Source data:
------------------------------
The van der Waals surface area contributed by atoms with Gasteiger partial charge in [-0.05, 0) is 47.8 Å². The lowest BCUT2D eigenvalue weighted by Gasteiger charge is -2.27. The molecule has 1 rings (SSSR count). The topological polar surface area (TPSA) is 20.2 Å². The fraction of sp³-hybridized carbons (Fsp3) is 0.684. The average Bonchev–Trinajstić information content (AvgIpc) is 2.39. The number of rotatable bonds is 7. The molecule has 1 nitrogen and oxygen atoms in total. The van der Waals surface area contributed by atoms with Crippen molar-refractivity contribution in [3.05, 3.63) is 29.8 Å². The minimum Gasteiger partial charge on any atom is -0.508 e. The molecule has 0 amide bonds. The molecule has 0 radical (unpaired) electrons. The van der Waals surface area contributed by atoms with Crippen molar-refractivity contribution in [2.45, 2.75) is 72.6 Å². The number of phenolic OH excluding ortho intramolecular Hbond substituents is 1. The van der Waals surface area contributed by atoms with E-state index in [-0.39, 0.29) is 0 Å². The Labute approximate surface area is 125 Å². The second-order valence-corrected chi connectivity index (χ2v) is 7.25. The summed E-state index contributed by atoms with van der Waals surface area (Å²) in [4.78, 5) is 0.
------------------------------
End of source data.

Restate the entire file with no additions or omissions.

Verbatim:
The van der Waals surface area contributed by atoms with Gasteiger partial charge in [-0.05, 0) is 47.8 Å². The lowest BCUT2D eigenvalue weighted by Gasteiger charge is -2.27. The molecule has 1 rings (SSSR count). The topological polar surface area (TPSA) is 20.2 Å². The fraction of sp³-hybridized carbons (Fsp3) is 0.684. The average Bonchev–Trinajstić information content (AvgIpc) is 2.39. The number of rotatable bonds is 7. The molecule has 1 nitrogen and oxygen atoms in total. The van der Waals surface area contributed by atoms with Crippen molar-refractivity contribution in [3.05, 3.63) is 29.8 Å². The minimum Gasteiger partial charge on any atom is -0.508 e. The molecule has 0 amide bonds. The molecule has 0 radical (unpaired) electrons. The van der Waals surface area contributed by atoms with Crippen molar-refractivity contribution in [2.45, 2.75) is 72.6 Å². The number of phenolic OH excluding ortho intramolecular Hbond substituents is 1. The van der Waals surface area contributed by atoms with E-state index in [-0.39, 0.29) is 0 Å². The Labute approximate surface area is 125 Å². The second-order valence-corrected chi connectivity index (χ2v) is 7.25. The summed E-state index contributed by atoms with van der Waals surface area (Å²) in [4.78, 5) is 0.